The Freedom To Marry Brings New Brand New Pressures To LGBT Couples

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Has marriage legalization changed the entire nature of LGBT relationships?

By Jessica Bennett

In 2011, Honey Davenport was in character, performing his usual set at a Manhattan drag bar. Clad in a rainbow leotard and platform heels, he took a swig of his drink and ripped off his wig — sweaty and exhausted from the hour-long performance.

Suddenly cheers erupted: New York’s state legislature had legalized same-sex marriage, and on the eve of gay-pride weekend. Davenport’s boyfriend made his way to the stage and got down on one knee.

“Will you marry me?” he asked.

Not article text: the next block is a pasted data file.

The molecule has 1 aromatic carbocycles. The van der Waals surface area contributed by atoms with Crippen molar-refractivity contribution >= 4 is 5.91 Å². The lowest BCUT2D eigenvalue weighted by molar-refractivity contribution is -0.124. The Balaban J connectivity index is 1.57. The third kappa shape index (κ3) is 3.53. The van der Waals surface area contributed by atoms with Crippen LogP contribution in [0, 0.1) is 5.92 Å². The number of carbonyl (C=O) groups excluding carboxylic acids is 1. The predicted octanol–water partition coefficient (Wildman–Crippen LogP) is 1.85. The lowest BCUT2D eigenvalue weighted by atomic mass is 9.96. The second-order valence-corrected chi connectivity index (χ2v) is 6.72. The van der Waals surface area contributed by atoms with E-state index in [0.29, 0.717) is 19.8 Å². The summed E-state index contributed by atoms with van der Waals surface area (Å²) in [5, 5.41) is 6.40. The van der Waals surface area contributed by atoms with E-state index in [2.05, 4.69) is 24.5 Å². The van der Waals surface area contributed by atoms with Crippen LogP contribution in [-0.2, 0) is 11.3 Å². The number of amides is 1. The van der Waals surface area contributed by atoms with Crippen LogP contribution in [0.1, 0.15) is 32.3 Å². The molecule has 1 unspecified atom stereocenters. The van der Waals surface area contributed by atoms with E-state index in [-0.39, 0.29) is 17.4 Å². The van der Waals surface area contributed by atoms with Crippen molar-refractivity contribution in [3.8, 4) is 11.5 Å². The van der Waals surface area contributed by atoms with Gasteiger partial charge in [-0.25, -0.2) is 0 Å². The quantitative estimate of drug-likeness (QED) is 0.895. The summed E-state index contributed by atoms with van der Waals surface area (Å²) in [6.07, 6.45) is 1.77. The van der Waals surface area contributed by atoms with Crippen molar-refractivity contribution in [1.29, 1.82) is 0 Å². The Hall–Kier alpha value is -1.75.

It was the moment every girl dreams of. In tears, Davenport said yes. But then something strange happened. He started feeling dizzy. He stumbled off the stage and tried to make it to the bathroom, but couldn’t.

He began vomiting uncontrollably.

Was it the joy? The pressure? A case of premature cold feet?

Davenport — real name James Clark — says it may have been a bit of each. “It was a lot to think about,” the 25-year-old New Yorker laughs. “I’d just performed, I was exhausted, and my brain was just like, ‘Oh, my gosh, this is a big deal.’”

The story has a happy ending — Clark and his fiancé are now blissfully engaged. But for many New York gays and lesbians elated by 2011's marriage ruling, victory has brought with it a new (and very old) brand of pressure — the kind gay couples have never had to face.

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This article was originally published at The Daily Beast. Reprinted with permission from the author.